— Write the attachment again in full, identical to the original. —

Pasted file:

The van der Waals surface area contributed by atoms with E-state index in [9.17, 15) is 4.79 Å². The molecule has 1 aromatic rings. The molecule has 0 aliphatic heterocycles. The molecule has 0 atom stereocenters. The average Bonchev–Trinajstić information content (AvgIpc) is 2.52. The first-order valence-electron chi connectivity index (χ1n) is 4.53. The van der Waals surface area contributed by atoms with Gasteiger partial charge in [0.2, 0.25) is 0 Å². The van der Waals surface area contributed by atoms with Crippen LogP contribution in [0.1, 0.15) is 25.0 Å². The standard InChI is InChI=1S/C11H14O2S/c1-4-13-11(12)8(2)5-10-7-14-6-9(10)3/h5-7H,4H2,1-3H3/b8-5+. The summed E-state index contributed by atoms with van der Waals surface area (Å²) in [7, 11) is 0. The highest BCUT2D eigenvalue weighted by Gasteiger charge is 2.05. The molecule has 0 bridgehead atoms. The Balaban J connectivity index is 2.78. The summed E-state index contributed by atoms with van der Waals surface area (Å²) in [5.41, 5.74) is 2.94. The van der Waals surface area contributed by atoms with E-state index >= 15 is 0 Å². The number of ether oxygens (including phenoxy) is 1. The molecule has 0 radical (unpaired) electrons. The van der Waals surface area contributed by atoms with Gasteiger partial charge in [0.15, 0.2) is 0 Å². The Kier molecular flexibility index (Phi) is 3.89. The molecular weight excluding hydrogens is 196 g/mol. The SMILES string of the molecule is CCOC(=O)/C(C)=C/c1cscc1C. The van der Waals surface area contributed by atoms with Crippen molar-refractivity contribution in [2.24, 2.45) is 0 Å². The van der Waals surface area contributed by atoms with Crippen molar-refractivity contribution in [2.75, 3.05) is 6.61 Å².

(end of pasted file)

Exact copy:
The van der Waals surface area contributed by atoms with E-state index in [9.17, 15) is 4.79 Å². The molecule has 1 aromatic rings. The molecule has 0 aliphatic heterocycles. The molecule has 0 atom stereocenters. The average Bonchev–Trinajstić information content (AvgIpc) is 2.52. The first-order valence-electron chi connectivity index (χ1n) is 4.53. The van der Waals surface area contributed by atoms with Gasteiger partial charge in [0.2, 0.25) is 0 Å². The van der Waals surface area contributed by atoms with Crippen LogP contribution in [0.1, 0.15) is 25.0 Å². The standard InChI is InChI=1S/C11H14O2S/c1-4-13-11(12)8(2)5-10-7-14-6-9(10)3/h5-7H,4H2,1-3H3/b8-5+. The summed E-state index contributed by atoms with van der Waals surface area (Å²) in [7, 11) is 0. The highest BCUT2D eigenvalue weighted by Gasteiger charge is 2.05. The molecule has 0 bridgehead atoms. The Balaban J connectivity index is 2.78. The summed E-state index contributed by atoms with van der Waals surface area (Å²) in [5.41, 5.74) is 2.94. The van der Waals surface area contributed by atoms with E-state index >= 15 is 0 Å². The number of ether oxygens (including phenoxy) is 1. The molecule has 0 radical (unpaired) electrons. The van der Waals surface area contributed by atoms with Gasteiger partial charge in [0.15, 0.2) is 0 Å². The Kier molecular flexibility index (Phi) is 3.89. The molecular weight excluding hydrogens is 196 g/mol. The SMILES string of the molecule is CCOC(=O)/C(C)=C/c1cscc1C. The van der Waals surface area contributed by atoms with Crippen molar-refractivity contribution in [2.24, 2.45) is 0 Å². The van der Waals surface area contributed by atoms with Crippen molar-refractivity contribution in [2.75, 3.05) is 6.61 Å².